Ryan Reynolds and Blake Lively feel 'shame' over 2012 plantation wedding. Now, the venue is responding

Ryan Reynolds says he and wife Blake Lively deeply regret holding their 2012 wedding on a former slave plantation.

The actor addressed their controversial wedding venue — Boone Hall Plantation & Gardens in Mount Pleasant, S.C. — in an interview with Fast Company, calling it a “giant f***ing mistake.” The venue has since released a statement, saying any conversation between them and Reynolds and Lively would be “private.”

“It’s something we’ll always be deeply and unreservedly sorry for,” said Reynolds, who the magazine described as “clearly pained by the hurt the wedding caused, as well as by his own lack of judgment.”

Reynolds says their decision is “impossible to reconcile. What we saw at the time was a wedding venue on Pinterest. What we saw after was a place built upon devastating tragedy.”

Reynolds also revealed that he and his wife, now parents to three, later exchanged their vows again at their own home. (They have a country home in Pound Ridge, N.Y. in addition to their NYC apartment.)

“Years ago we got married again at home — but shame works in weird ways,” he said. “A giant f***ing mistake like that can either cause you to shut down or it can reframe things and move you into action. It doesn’t mean you won’t f*** up again. But repatterning and challenging lifelong social conditioning is a job that doesn’t end.”

According to the article, Reynolds was forced to face his complicated personal history in the wake of George Floyd’s death and the resulting protests. During that time, Reynolds and Lively, who are among the most charitable stars, donated $200,000 to the NAACP. However, this is the first time either has addressed their problematic wedding venue.

Boone Hall Plantation has since released a statement to WCBD News 2 in Charleston, saying, “We treasure all our relationships with couples that have chosen to get married at Boone Hall, and, when needed, respond to them in private, honest, and personal discussions to address any concerns they may have. The discussions are heartfelt as we want to listen and put love and respect at the center of any issues that arise. We will always work to be a part of the solution for our couples, not a part of the problem.”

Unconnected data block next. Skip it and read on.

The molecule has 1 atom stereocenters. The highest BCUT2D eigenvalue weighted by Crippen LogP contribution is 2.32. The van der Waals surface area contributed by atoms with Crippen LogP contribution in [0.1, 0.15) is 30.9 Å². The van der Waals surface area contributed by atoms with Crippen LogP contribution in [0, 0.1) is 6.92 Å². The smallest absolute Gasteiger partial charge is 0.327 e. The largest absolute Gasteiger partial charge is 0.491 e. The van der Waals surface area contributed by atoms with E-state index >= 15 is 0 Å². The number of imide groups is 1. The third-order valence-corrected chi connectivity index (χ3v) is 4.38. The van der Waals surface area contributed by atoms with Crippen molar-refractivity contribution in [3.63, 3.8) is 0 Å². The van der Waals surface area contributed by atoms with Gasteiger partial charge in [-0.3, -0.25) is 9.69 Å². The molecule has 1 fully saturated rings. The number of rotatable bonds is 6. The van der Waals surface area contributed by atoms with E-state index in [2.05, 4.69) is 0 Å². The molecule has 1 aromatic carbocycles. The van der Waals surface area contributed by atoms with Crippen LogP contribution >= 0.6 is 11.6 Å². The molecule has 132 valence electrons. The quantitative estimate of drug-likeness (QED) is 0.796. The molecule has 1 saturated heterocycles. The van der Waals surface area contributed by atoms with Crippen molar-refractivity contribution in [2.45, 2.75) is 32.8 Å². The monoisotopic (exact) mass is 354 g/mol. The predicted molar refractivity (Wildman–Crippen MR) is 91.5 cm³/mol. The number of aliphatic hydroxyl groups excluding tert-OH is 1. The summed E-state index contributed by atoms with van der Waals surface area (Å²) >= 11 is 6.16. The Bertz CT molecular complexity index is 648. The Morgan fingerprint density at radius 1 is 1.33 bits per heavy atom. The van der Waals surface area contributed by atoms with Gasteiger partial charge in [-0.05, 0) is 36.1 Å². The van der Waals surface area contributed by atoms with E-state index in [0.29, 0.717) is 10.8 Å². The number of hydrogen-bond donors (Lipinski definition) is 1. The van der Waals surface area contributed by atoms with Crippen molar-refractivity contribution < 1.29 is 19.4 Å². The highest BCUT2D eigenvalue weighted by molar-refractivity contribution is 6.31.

Reynolds and Lively made several trips to Charleston, S.C., prior to their secret wedding there in September 2012. Boone Hall Plantation & Gardens were already famous as a movie location — The Notebook filmed there. The couple shared exclusive photos from their event in Martha Stewart Weddings (then described as “romantic”). Florence Welch (of Florence and the Machine) performed for the 35 guests.

Of course, in the wake of Floyd’s death and demand for racial equality, we’ve seen the move to stop flying the Confederate flag, controversial monuments have been taken down and schools and some music groups renamed. And the film Gone With the Wind was temporally removed from streaming on HBO Max due to its glorification of plantations and slavery.

And plantation weddings have also fallen under scrutiny. It’s actually been a long time coming with bridal sites and publications including Pinterest and the Knot adopting new guidelines regarding wedding venues which operated as slave plantations, stemming from a campaign started by the civil rights advocacy group Color of Change. Singer Jill Scott recently expressed her bewilderment that plantations had been turned into cozy getaway spots, saying it’s like having a “bed-and-breakfast at Auschwitz.”

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